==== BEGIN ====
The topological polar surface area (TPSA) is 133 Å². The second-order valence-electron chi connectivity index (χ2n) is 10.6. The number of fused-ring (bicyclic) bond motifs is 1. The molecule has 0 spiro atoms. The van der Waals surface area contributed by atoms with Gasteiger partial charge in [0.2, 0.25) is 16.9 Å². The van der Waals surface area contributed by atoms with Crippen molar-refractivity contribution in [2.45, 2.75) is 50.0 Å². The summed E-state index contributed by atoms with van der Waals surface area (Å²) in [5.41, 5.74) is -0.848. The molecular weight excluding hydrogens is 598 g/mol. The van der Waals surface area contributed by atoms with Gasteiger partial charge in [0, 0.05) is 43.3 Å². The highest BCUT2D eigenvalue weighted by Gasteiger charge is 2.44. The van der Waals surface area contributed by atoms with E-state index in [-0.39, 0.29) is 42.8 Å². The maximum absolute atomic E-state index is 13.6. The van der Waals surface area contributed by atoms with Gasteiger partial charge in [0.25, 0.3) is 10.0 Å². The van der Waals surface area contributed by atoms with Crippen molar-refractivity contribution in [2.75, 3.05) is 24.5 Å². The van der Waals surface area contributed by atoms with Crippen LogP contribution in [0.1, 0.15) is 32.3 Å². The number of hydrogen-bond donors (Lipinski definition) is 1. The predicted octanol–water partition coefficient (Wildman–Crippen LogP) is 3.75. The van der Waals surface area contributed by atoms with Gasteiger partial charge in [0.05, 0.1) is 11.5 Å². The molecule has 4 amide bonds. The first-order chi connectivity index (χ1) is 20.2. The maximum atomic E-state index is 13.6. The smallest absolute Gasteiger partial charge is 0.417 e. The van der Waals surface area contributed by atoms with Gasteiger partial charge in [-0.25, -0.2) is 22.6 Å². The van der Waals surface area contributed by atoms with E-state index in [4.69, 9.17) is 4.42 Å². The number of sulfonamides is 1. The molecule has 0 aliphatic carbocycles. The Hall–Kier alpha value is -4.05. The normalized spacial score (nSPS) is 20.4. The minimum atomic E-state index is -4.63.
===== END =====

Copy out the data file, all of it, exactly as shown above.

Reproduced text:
The topological polar surface area (TPSA) is 133 Å². The second-order valence-electron chi connectivity index (χ2n) is 10.6. The number of fused-ring (bicyclic) bond motifs is 1. The molecule has 0 spiro atoms. The van der Waals surface area contributed by atoms with Gasteiger partial charge in [0.2, 0.25) is 16.9 Å². The van der Waals surface area contributed by atoms with Crippen molar-refractivity contribution in [2.45, 2.75) is 50.0 Å². The summed E-state index contributed by atoms with van der Waals surface area (Å²) in [5.41, 5.74) is -0.848. The molecular weight excluding hydrogens is 598 g/mol. The van der Waals surface area contributed by atoms with Gasteiger partial charge in [0, 0.05) is 43.3 Å². The highest BCUT2D eigenvalue weighted by Gasteiger charge is 2.44. The van der Waals surface area contributed by atoms with E-state index in [-0.39, 0.29) is 42.8 Å². The maximum absolute atomic E-state index is 13.6. The van der Waals surface area contributed by atoms with Gasteiger partial charge in [0.25, 0.3) is 10.0 Å². The van der Waals surface area contributed by atoms with Crippen molar-refractivity contribution in [2.75, 3.05) is 24.5 Å². The van der Waals surface area contributed by atoms with Crippen LogP contribution in [0.1, 0.15) is 32.3 Å². The number of hydrogen-bond donors (Lipinski definition) is 1. The predicted octanol–water partition coefficient (Wildman–Crippen LogP) is 3.75. The van der Waals surface area contributed by atoms with Gasteiger partial charge in [0.05, 0.1) is 11.5 Å². The molecule has 4 amide bonds. The first-order chi connectivity index (χ1) is 20.2. The maximum atomic E-state index is 13.6. The smallest absolute Gasteiger partial charge is 0.417 e. The van der Waals surface area contributed by atoms with Gasteiger partial charge in [-0.25, -0.2) is 22.6 Å². The van der Waals surface area contributed by atoms with E-state index in [4.69, 9.17) is 4.42 Å². The number of sulfonamides is 1. The molecule has 0 aliphatic carbocycles. The Hall–Kier alpha value is -4.05. The normalized spacial score (nSPS) is 20.4. The minimum atomic E-state index is -4.63.